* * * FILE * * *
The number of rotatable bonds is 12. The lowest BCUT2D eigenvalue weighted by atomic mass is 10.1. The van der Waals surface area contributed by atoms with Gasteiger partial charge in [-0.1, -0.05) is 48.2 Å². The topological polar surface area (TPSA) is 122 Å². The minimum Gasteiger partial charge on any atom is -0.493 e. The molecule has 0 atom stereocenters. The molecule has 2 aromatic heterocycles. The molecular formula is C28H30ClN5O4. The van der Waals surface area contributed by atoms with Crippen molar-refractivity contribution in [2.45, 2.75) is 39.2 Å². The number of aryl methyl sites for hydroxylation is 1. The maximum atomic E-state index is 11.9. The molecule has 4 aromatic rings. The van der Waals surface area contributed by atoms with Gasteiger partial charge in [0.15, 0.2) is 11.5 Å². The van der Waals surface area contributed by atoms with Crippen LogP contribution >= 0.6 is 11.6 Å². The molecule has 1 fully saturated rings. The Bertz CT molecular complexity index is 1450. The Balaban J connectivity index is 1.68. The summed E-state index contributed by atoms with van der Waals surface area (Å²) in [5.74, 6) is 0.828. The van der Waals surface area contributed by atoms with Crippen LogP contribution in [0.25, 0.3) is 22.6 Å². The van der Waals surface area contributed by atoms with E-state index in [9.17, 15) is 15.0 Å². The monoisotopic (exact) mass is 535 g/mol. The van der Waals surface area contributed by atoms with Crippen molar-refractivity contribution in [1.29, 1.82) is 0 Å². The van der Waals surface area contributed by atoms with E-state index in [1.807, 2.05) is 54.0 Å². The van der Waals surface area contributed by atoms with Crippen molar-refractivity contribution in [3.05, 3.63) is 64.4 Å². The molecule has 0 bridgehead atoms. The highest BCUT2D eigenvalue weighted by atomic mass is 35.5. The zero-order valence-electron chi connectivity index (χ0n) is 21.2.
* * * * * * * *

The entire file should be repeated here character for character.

The number of rotatable bonds is 12. The lowest BCUT2D eigenvalue weighted by atomic mass is 10.1. The van der Waals surface area contributed by atoms with Gasteiger partial charge in [-0.1, -0.05) is 48.2 Å². The topological polar surface area (TPSA) is 122 Å². The minimum Gasteiger partial charge on any atom is -0.493 e. The molecule has 0 atom stereocenters. The molecule has 2 aromatic heterocycles. The molecular formula is C28H30ClN5O4. The van der Waals surface area contributed by atoms with Crippen molar-refractivity contribution in [2.45, 2.75) is 39.2 Å². The number of aryl methyl sites for hydroxylation is 1. The maximum atomic E-state index is 11.9. The molecule has 4 aromatic rings. The van der Waals surface area contributed by atoms with Gasteiger partial charge in [0.15, 0.2) is 11.5 Å². The van der Waals surface area contributed by atoms with Crippen LogP contribution >= 0.6 is 11.6 Å². The molecule has 1 fully saturated rings. The Bertz CT molecular complexity index is 1450. The Balaban J connectivity index is 1.68. The summed E-state index contributed by atoms with van der Waals surface area (Å²) in [5.74, 6) is 0.828. The van der Waals surface area contributed by atoms with Crippen LogP contribution in [0.25, 0.3) is 22.6 Å². The van der Waals surface area contributed by atoms with E-state index in [9.17, 15) is 15.0 Å². The monoisotopic (exact) mass is 535 g/mol. The van der Waals surface area contributed by atoms with Crippen molar-refractivity contribution in [1.29, 1.82) is 0 Å². The van der Waals surface area contributed by atoms with E-state index in [1.807, 2.05) is 54.0 Å². The van der Waals surface area contributed by atoms with Crippen molar-refractivity contribution in [3.05, 3.63) is 64.4 Å². The molecule has 0 bridgehead atoms. The highest BCUT2D eigenvalue weighted by atomic mass is 35.5. The zero-order valence-electron chi connectivity index (χ0n) is 21.2.